Georgia Republican Sens. David Perdue and Kelly Loeffler requested the resignation of Secretary of State Brad Raffensperger for not counting only legal votes as initially instructed, in the presidential election.

“The management of Georgia’s elections has become an embarrassment to our state. Georgians are outraged, and with good reason,” the two senators stated from the official website on Nov. 9. 

And they decided, “The Secretary of State has failed to deliver honest and transparent elections. He has failed the people of Georgia, and he should step down immediately.”

They added, “We have been clear from the beginning: Every legal vote cast should be counted. Any illegal vote must not. And there must be transparency and uniformity in the counting process.” 

They also clarified that they are not trying to establish partisan guidelines but to be true to the American spirit.

“This isn’t hard. This isn’t partisan. This is American. We believe when there are failures, they need to be called out — even when it’s in your own party,” wrote Perdue and Loeffler.

They also declared Raffensperger’s administration unacceptable.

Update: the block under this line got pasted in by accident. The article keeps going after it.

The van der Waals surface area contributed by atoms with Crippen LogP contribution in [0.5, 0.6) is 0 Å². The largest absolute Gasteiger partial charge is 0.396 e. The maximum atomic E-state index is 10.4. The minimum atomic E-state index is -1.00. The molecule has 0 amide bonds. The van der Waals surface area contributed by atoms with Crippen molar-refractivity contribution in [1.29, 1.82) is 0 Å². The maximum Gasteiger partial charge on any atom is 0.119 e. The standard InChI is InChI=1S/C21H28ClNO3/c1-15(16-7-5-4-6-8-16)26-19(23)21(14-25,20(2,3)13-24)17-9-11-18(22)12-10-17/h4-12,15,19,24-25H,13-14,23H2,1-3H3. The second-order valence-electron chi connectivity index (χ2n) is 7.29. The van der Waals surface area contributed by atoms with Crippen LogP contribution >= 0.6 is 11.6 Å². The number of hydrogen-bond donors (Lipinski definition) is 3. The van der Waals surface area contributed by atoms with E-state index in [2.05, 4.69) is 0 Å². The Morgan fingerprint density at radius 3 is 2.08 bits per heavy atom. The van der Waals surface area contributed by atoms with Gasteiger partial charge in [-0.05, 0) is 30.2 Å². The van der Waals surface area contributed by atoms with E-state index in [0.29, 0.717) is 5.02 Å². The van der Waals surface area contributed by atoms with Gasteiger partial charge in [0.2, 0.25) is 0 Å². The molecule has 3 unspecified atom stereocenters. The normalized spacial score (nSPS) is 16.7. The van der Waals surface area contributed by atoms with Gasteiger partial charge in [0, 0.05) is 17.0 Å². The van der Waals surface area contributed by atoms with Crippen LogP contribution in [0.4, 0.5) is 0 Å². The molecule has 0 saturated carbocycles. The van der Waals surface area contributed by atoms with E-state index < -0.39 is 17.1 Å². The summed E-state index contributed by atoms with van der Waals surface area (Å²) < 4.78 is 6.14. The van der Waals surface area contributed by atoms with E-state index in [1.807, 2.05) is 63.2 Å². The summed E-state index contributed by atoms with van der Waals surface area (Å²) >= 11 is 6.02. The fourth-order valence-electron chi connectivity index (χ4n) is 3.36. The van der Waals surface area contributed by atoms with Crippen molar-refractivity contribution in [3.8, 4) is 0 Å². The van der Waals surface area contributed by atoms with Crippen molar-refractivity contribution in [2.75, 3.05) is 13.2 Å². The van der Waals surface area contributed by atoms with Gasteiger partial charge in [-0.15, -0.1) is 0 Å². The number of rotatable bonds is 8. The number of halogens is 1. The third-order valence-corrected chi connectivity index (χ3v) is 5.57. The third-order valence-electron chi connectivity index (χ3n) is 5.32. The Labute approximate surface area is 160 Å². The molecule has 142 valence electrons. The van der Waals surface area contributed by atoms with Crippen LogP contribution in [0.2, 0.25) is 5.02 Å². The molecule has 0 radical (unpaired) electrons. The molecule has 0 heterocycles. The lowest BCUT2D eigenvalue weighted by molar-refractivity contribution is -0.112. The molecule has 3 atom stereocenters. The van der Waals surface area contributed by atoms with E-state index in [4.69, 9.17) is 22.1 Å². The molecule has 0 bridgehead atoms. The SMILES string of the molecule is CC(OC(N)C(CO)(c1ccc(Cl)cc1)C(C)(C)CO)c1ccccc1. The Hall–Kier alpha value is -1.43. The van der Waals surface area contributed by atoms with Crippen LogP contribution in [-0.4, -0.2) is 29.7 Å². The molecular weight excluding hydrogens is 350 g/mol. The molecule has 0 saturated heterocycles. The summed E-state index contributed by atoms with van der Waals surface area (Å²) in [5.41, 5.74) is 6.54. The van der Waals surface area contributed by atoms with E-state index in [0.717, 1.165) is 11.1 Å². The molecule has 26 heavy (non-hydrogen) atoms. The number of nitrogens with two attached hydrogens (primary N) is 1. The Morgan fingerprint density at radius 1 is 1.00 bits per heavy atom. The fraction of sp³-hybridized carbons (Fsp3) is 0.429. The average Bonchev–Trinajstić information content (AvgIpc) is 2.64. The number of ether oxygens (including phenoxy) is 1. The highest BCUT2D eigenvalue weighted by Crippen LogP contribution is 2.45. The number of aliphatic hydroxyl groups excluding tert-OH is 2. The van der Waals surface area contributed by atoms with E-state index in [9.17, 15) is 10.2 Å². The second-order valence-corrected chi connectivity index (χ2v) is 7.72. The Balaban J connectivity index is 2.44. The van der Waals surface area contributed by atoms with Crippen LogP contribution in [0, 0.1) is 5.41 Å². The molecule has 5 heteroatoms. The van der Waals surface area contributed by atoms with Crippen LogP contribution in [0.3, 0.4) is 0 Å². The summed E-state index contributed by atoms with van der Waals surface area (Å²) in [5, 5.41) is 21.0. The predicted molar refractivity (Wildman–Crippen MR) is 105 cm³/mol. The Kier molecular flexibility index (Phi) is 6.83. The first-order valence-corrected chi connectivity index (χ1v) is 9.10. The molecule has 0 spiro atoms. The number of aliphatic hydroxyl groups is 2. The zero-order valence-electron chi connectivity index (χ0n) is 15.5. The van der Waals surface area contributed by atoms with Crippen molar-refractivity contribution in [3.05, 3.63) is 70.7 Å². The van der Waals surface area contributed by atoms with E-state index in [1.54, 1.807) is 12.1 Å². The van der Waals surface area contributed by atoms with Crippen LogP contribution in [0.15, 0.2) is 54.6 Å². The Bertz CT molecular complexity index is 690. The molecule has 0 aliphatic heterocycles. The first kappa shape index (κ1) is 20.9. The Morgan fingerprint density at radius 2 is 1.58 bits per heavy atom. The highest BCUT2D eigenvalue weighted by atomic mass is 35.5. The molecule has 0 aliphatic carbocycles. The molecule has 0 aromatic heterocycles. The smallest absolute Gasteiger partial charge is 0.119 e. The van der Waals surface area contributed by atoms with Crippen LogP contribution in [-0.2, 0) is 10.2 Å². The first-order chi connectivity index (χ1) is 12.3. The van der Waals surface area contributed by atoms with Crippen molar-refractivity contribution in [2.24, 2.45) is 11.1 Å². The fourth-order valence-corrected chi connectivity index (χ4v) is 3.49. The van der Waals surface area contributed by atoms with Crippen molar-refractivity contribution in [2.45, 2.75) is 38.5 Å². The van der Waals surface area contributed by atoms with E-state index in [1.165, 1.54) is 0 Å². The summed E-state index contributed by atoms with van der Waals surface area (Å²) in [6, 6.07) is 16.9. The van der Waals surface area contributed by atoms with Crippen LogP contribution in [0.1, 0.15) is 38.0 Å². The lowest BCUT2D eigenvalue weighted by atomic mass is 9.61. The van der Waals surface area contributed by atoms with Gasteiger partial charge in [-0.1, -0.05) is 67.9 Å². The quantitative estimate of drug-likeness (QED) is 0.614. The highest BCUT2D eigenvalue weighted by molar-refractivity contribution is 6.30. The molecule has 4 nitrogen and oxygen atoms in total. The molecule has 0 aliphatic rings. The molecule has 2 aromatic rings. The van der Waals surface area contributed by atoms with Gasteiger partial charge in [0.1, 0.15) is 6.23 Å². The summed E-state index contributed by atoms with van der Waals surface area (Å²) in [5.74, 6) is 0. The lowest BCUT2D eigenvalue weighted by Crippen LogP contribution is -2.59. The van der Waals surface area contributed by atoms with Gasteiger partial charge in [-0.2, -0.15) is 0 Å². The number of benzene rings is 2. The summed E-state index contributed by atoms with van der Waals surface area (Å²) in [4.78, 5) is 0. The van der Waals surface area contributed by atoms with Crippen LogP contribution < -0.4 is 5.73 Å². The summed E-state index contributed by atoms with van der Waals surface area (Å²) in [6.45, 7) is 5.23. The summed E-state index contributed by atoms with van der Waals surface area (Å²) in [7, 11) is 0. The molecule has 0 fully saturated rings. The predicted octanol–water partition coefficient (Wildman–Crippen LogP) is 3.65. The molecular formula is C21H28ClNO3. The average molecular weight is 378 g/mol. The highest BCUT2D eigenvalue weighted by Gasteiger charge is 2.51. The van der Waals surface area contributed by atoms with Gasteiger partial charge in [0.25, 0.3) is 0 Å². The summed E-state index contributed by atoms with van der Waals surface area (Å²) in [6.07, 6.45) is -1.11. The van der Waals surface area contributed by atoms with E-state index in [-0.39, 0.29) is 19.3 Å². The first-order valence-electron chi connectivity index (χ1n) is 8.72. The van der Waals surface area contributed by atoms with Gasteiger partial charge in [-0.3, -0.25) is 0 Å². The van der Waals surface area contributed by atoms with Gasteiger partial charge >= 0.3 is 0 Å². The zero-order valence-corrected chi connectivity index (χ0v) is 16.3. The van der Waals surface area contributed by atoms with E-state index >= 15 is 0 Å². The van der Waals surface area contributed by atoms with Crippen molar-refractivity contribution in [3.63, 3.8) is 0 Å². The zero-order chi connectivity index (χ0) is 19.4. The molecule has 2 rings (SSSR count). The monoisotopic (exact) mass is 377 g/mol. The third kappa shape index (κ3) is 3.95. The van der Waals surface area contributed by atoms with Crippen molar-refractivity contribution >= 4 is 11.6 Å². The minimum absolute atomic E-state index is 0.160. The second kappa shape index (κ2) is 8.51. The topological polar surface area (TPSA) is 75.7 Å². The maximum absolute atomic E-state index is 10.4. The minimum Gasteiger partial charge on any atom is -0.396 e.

“The mismanagement and lack of transparency from the Secretary of State is unacceptable. Honest elections are paramount to the foundation of our democracy,” they reiterated.

The decision comes after election results were certified in 47 of 159 counties and President Donald Trump was outvoted by 10,621 votes by Democratic presidential candidate Joe Biden. 

Rep. Doug Collins (R-Ga.), took over the direction of the vote count from Nov. 8. 

“In order for Americans to have full faith and confidence in our elections, every legal vote must be counted and every illegal or fraudulent vote must be excluded” Collins said, referring to his new role, according to Breitbart.

The controversial procedures followed, in what has come to be considered the most important presidential election in U.S. history, prompted U.S. Attorney General William Barr to launch an official investigation

“Such inquiries and reviews may be conducted if there are clear and apparently-credible allegations of irregularities that, if true, could potentially impact the outcome of a federal election in an individual State,” said Barr, in a memo sent to all the attorneys general on Nov. 9.

“[DOJ] has an obligation to ensure that federal elections are conducted in such a way that the American people can have full confidence in their electoral process and their government,” Barr concluded in his memorandum.